The all-day lineup of bands featured a host of performers who are beloved in the North Bay and beyond with headliners like the Brothers Comatose, T Sisters and the Sam Chase all on hand. I arrived just in time to see Santa Rosa’s own John Courage fronting his blues rock trio the Stone Cold Killers and playing an electrified set of sizzling solos and groovy jams on the Traveling Spectacular Stage, a vaudeville-inspired mobile set up that transforms from a truck into a full-on stage experience.

The main stage, donated by the city of Santa Rosa, saw Santa Cruz’s Marty O’Reilly and the Old Soul Orchestra perform the slowest burning set of the day. The young, but experienced group took traditional rhythms and infused them with a emotional and strained energy for supremely satisfying pay offs. The Old Soul Orchestra will be back in the North Bay on Saturday, June 20, performing at the Big Easy in Petaluma to raise funds for a European tour they have planned in the coming months.

The neighborly feeling at the festival extended from audiences to the bands, with special appearances and pairings; such as when enchanting singer Sally Haggard jumped in with Frankie Boots and the County Line for a ditty, or when the main stage was packed full of performers at the close of the show. The Brothers Comatose held crowds captive with their fast fiddling and multi-part harmonies, and many attendees stayed past the 7pm end time to contribute to an ebullient sidewalk chalk jamboree.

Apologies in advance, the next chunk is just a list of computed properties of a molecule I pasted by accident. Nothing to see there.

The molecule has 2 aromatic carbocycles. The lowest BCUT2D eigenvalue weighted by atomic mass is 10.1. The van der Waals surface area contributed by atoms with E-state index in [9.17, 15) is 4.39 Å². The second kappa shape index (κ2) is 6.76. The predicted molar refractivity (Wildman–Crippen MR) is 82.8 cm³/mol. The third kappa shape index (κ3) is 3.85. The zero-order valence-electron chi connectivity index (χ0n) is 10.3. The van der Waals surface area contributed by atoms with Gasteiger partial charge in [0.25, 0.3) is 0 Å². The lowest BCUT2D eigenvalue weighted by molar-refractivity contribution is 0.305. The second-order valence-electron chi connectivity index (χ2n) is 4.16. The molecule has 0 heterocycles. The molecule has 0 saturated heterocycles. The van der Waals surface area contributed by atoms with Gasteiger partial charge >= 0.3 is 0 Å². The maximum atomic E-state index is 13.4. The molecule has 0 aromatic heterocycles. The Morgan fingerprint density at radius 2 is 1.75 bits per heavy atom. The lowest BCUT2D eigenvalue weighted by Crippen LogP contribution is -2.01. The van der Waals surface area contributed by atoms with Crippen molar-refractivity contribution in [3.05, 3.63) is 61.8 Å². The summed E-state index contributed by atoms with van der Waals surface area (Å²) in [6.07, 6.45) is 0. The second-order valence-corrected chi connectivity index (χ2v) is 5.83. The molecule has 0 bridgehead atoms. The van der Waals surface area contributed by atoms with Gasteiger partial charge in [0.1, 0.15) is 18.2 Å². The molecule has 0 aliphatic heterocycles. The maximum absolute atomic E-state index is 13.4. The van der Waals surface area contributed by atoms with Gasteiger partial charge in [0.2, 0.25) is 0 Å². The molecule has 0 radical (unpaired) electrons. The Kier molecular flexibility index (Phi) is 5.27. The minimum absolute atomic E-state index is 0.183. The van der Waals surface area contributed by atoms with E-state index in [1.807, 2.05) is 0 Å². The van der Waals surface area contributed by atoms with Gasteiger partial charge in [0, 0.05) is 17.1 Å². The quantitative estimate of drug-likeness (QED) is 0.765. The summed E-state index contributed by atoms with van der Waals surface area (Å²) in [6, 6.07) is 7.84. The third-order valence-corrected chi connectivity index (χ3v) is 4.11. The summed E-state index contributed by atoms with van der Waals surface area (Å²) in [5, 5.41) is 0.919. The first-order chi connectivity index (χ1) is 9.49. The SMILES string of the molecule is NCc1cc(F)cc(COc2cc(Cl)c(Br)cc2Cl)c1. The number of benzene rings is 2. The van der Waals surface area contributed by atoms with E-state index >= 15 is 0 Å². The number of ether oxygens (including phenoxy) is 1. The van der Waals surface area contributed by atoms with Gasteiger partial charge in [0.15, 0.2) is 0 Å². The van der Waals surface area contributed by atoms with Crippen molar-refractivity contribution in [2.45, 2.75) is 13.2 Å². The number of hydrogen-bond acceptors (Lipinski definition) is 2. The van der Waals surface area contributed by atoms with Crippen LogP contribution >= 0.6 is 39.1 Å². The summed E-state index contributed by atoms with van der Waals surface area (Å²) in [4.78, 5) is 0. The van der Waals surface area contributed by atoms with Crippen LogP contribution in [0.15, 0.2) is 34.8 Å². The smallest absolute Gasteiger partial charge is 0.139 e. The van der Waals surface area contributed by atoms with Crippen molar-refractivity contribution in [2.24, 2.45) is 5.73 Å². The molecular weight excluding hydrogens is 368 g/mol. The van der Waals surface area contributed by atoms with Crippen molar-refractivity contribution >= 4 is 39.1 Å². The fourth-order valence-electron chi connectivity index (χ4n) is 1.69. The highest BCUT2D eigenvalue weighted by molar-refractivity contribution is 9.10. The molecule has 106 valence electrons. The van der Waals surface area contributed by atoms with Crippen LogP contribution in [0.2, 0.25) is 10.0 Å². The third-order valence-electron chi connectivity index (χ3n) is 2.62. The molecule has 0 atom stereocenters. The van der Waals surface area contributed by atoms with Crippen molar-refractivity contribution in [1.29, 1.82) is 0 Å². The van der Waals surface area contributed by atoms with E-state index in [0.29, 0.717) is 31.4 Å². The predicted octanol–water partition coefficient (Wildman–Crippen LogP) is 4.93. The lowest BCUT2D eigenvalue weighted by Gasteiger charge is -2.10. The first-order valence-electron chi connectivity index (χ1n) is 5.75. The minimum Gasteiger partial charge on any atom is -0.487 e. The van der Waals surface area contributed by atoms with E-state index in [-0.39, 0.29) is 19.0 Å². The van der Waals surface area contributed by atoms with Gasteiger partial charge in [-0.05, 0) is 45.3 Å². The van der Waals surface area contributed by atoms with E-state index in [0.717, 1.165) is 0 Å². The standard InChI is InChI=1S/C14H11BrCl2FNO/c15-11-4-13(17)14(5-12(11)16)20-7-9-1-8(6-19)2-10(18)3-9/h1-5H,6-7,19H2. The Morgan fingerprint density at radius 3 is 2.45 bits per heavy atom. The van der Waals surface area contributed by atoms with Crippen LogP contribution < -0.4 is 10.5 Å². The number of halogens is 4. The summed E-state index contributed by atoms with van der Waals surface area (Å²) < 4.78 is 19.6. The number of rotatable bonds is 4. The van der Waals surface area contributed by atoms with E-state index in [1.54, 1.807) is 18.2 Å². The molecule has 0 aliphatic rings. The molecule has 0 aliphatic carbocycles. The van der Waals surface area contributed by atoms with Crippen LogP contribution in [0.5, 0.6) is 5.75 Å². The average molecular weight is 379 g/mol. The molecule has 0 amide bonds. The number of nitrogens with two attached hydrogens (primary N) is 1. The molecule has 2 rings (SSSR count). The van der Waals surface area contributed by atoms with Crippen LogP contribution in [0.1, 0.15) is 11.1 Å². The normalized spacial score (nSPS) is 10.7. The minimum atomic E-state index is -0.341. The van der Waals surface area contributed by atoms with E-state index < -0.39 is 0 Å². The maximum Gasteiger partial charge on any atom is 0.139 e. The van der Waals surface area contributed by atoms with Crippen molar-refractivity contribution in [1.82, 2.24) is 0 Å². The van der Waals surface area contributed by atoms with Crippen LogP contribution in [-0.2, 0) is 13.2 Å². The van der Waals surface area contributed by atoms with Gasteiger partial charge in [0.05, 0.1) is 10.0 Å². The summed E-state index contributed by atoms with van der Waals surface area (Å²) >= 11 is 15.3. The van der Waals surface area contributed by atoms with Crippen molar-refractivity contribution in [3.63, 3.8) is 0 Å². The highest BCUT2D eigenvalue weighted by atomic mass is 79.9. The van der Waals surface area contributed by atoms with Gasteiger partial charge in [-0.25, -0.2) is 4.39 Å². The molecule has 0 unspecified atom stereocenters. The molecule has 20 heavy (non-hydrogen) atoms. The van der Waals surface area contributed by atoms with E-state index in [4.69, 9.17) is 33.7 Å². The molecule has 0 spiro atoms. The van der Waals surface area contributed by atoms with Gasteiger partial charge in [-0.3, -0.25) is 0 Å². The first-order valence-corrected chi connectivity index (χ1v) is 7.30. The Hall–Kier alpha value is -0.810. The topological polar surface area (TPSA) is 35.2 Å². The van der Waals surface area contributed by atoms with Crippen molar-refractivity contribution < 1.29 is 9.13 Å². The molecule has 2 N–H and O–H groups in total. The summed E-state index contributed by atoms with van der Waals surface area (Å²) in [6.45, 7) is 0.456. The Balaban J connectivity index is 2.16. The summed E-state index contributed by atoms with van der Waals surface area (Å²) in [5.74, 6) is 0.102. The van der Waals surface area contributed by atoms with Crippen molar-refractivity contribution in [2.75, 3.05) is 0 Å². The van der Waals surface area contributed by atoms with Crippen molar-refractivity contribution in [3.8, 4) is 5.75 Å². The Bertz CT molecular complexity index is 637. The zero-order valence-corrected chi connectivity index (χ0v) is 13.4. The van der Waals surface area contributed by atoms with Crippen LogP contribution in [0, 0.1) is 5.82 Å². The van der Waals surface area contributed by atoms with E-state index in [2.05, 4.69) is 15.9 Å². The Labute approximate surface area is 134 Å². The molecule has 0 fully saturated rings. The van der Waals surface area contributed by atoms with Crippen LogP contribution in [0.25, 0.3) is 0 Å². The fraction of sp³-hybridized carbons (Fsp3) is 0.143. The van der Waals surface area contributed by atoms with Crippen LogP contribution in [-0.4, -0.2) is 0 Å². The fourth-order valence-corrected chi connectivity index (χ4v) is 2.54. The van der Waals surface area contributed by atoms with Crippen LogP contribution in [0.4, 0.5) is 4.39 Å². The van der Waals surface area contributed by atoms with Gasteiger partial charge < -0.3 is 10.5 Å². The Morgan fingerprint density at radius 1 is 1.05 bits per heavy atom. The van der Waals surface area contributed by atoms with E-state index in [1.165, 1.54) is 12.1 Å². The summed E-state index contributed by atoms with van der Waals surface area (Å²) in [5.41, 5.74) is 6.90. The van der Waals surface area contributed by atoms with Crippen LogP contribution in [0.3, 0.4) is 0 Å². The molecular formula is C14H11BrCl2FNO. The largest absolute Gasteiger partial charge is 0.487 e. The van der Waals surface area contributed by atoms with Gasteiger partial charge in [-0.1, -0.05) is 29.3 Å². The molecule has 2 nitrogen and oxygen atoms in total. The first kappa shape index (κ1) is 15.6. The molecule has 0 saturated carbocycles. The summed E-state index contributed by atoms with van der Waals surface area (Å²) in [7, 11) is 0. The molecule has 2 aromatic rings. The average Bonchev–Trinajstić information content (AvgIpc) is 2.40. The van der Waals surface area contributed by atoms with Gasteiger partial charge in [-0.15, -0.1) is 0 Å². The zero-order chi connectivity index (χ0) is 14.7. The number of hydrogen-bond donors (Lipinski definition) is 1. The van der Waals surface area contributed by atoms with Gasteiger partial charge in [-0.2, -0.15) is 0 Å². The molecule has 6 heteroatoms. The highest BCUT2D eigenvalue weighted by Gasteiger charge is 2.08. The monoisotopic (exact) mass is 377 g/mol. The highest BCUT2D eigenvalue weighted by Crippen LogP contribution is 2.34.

The Festival’s ultimate success was due to the tireless work of the North Bay Hootenanny’s Josh Windmiller and an army of volunteer staff who made the whole thing a smooth and easy experience. Food and drink lines moved quickly (even as 32 kegs of Lagunitas beer sold out in the early evening), kids and families hung out in the shade of the Big Tree kids area, and Wilson Street turned into an art walk with live art sessions by Luddart artists and wares from local vendors. Kudos to all involved. Here’s hoping the Railroad Square Music Festival returns next summer. If you’d like to contribute to the local music scene and events like this, you can donate to the North Bay Hootenanny, a nonprofit group, by clicking here.